In this regard WP 1 aims to contribute to a better understanding of the occupants of the Attab to Ferka region, their cultural identities and interactions, their social structures or complexity through investigating the diverse settlement sites, their variability and development and thus their spatial and temporal frame. Concerning the latter our focus lies on Bronze Age Nubia, a term introduced by our PI reflecting the need to have a more differentiated look at the so far used categories ‘Nubian’ or ‘Egyptian’ during the Kerma and the Egyptian Second Intermediate and New Kingdom Periods in Nubia and thus an era with multiple upheavals. This need became also clear studying the previously classifications attributed to the diverse archaeological remains in this part of the Middle Nile valley.

In this respect the region of our interest was previously and firstly surveyed by the Sudan Antiquities Service together with the French Archaeological Research Unit in the 1970ies directed by A. Vila and resulting in several Volumes. These works serve as very important input for our research, as Vila and his team impressively discovered and documented 219 sites from Palaeolithic to Medieval times. Among these, sites qualified by Vila as Kerma and New Kingdom remains were represented both at around 7% on the right and with a larger number at 12.4% resp. 16.9% on the left riverbanks, the latter consisting predominantly of settlement sites.

Kerma sites in the Attab to Ferka region identified by the MUAFS project (status: 2020)

Among all of the sites listed by Vila a total of 138 sites could be successfully re-identified during our two MUAFS seasons in 2018/2019 and at the beginning of this year, shortly before Covid-19 became the new reality (for further details see the online reports as well as Budka 2019). As an fascinating example for an Egyptian New Kingdom domestic site comprising evidence for Kerma presence too, GiE 001 (Vila’s site NF-36-M/2-T-36B), can be emphasized here, where a test excavation was started in 2020, which we will hopefully further pursue next year.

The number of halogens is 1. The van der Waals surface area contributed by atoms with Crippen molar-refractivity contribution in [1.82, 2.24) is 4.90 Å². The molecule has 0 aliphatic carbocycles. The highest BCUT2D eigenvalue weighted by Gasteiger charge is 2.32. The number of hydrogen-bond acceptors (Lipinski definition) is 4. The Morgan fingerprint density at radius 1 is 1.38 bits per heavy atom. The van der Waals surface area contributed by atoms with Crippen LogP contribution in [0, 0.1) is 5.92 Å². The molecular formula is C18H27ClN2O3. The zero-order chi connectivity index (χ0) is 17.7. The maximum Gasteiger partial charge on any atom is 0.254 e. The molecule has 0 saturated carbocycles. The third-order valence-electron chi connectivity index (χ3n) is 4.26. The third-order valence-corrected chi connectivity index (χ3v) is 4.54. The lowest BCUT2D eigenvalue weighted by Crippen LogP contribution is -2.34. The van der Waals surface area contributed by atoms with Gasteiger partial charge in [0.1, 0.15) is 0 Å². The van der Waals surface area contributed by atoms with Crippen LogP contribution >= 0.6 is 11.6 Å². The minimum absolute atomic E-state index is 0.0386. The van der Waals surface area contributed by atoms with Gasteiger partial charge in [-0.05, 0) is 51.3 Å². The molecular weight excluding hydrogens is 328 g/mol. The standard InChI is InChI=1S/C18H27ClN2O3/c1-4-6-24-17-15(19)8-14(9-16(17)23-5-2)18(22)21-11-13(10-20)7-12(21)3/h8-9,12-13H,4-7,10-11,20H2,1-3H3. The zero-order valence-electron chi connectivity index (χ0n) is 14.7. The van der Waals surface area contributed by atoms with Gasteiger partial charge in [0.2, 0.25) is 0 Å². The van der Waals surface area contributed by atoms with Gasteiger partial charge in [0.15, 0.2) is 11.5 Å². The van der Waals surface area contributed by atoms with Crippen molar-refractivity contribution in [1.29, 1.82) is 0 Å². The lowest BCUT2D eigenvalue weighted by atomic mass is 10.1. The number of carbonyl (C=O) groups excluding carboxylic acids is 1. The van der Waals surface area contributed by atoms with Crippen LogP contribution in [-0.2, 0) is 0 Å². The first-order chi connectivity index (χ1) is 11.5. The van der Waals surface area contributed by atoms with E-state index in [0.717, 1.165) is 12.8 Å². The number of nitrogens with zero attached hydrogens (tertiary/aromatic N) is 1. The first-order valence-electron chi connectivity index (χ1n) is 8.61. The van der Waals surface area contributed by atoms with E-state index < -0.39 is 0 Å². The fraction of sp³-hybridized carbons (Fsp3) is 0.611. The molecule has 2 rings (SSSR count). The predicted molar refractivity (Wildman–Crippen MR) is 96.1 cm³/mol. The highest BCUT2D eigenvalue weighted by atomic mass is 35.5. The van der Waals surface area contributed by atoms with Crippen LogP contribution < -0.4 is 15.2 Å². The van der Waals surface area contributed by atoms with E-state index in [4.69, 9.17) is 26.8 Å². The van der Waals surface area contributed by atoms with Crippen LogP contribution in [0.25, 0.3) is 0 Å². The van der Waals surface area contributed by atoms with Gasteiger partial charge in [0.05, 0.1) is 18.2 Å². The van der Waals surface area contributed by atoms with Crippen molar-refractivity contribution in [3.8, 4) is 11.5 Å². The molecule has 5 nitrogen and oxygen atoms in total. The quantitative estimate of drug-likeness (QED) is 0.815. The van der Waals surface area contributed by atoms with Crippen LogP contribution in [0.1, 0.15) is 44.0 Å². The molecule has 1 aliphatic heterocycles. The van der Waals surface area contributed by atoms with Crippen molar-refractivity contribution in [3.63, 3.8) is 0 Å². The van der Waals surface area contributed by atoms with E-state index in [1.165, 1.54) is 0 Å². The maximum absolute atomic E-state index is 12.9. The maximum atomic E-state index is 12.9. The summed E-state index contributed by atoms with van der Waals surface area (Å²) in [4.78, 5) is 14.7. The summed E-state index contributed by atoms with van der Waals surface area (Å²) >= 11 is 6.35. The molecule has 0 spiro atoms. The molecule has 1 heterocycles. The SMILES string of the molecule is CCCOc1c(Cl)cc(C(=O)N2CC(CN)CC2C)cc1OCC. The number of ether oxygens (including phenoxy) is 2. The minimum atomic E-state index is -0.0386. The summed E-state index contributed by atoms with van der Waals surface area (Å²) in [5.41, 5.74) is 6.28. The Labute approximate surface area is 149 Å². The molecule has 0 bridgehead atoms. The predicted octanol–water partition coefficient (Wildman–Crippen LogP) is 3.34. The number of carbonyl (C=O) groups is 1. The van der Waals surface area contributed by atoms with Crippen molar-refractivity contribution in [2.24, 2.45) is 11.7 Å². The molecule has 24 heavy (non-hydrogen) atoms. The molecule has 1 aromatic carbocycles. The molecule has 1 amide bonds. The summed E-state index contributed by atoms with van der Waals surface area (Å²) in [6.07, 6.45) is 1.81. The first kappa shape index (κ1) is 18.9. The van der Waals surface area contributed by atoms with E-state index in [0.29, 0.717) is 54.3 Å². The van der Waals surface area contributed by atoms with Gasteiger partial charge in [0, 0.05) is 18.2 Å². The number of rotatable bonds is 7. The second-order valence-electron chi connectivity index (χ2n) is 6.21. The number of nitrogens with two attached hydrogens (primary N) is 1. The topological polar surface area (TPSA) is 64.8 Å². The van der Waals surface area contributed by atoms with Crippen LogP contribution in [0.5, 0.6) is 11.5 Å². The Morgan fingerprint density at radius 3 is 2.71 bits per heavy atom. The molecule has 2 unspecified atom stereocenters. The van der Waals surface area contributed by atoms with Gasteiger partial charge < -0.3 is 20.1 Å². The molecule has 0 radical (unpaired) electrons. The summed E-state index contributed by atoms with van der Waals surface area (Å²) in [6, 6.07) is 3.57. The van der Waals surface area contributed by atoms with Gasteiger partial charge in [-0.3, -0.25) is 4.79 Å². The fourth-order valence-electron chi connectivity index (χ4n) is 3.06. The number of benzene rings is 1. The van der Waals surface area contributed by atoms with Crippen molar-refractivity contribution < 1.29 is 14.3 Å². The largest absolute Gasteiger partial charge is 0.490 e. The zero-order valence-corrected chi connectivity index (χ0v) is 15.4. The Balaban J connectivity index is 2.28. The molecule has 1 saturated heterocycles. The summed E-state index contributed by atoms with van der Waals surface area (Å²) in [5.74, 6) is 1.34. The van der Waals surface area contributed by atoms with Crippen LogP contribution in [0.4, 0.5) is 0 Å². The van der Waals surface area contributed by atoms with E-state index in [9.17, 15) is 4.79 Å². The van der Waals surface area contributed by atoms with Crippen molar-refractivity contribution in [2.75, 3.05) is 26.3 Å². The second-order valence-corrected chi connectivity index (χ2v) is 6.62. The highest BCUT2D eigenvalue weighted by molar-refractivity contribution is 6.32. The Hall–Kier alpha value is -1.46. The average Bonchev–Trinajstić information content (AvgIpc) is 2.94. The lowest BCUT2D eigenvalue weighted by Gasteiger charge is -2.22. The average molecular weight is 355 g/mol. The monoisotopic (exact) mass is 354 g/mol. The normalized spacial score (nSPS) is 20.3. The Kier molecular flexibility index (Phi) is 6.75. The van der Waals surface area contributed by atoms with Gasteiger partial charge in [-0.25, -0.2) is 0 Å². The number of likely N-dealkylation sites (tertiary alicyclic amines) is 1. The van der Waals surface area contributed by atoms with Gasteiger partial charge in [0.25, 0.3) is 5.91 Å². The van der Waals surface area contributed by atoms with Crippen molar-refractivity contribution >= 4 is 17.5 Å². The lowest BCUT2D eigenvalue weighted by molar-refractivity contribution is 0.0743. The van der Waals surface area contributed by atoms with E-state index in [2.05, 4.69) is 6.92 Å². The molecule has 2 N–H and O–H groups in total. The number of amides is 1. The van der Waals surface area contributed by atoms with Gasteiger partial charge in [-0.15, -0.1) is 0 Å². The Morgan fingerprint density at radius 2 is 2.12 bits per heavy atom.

Distribution of New Kingdom, Pre-Napatan and Napatan sites in the MUAFS concession (status: 2020)

Although Covid-19 has restricted us to office work, it has not limited us to carry out our research or staying in contact with our Sudanese colleagues and friends. Re-planning rather is giving us the possibility not only to evaluate the already gained data and information but also to engage with the topic in depth. In this regard I am currently not only further screening sites of our interest indicated by Vila, analysing his approach and state of documentation, but also their distribution within our concession area. Concerning the latter the examination of similar situations of periphery within frontier zones like for example the Third Cataract (Edwards 2012) and a deeper study of other rural Kerma villages like Gism el-Arba (Gratien 2003) yields a very fruitful input for our questionings in many ways. As I dealt a lot with Kushite sacral architecture in the last years doing my PhD, I am especially happy to explore architectural remains aside of the official sphere telling a lot of different and lesser known stories. In this regard – as my next blog entry will address Kerma types of domestic architecture and building techniques – keep reading here in our space!